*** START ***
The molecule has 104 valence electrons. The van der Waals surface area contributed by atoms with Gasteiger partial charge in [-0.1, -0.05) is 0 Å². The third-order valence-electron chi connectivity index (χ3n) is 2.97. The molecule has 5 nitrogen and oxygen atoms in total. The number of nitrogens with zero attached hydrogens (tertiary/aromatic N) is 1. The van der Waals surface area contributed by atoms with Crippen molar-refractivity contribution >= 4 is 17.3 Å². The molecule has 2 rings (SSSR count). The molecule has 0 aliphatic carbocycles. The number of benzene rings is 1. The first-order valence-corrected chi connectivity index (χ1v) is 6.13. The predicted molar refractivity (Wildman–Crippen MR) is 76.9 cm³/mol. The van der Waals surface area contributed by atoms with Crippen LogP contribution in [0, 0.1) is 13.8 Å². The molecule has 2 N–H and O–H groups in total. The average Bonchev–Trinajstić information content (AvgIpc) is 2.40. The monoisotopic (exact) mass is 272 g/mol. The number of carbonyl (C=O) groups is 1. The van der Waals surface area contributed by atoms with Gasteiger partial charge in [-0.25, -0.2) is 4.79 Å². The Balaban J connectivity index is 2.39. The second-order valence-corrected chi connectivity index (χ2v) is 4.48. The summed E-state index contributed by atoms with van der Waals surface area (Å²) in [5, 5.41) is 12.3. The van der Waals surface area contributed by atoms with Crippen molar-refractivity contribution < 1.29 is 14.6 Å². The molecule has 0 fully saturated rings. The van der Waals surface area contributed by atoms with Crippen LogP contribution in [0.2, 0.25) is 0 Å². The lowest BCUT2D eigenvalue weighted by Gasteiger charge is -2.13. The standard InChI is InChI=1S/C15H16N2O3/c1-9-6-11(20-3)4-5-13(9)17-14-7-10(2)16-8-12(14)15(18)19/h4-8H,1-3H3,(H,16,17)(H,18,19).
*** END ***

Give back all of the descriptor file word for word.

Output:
The molecule has 104 valence electrons. The van der Waals surface area contributed by atoms with Gasteiger partial charge in [-0.1, -0.05) is 0 Å². The third-order valence-electron chi connectivity index (χ3n) is 2.97. The molecule has 5 nitrogen and oxygen atoms in total. The number of nitrogens with zero attached hydrogens (tertiary/aromatic N) is 1. The van der Waals surface area contributed by atoms with Crippen molar-refractivity contribution >= 4 is 17.3 Å². The molecule has 2 rings (SSSR count). The molecule has 0 aliphatic carbocycles. The number of benzene rings is 1. The first-order valence-corrected chi connectivity index (χ1v) is 6.13. The predicted molar refractivity (Wildman–Crippen MR) is 76.9 cm³/mol. The van der Waals surface area contributed by atoms with Crippen LogP contribution in [0, 0.1) is 13.8 Å². The molecule has 2 N–H and O–H groups in total. The average Bonchev–Trinajstić information content (AvgIpc) is 2.40. The monoisotopic (exact) mass is 272 g/mol. The number of carbonyl (C=O) groups is 1. The van der Waals surface area contributed by atoms with Gasteiger partial charge in [-0.25, -0.2) is 4.79 Å². The Balaban J connectivity index is 2.39. The second-order valence-corrected chi connectivity index (χ2v) is 4.48. The summed E-state index contributed by atoms with van der Waals surface area (Å²) in [5, 5.41) is 12.3. The van der Waals surface area contributed by atoms with Crippen molar-refractivity contribution < 1.29 is 14.6 Å². The molecule has 0 fully saturated rings. The van der Waals surface area contributed by atoms with Crippen LogP contribution in [0.2, 0.25) is 0 Å². The lowest BCUT2D eigenvalue weighted by Gasteiger charge is -2.13. The standard InChI is InChI=1S/C15H16N2O3/c1-9-6-11(20-3)4-5-13(9)17-14-7-10(2)16-8-12(14)15(18)19/h4-8H,1-3H3,(H,16,17)(H,18,19).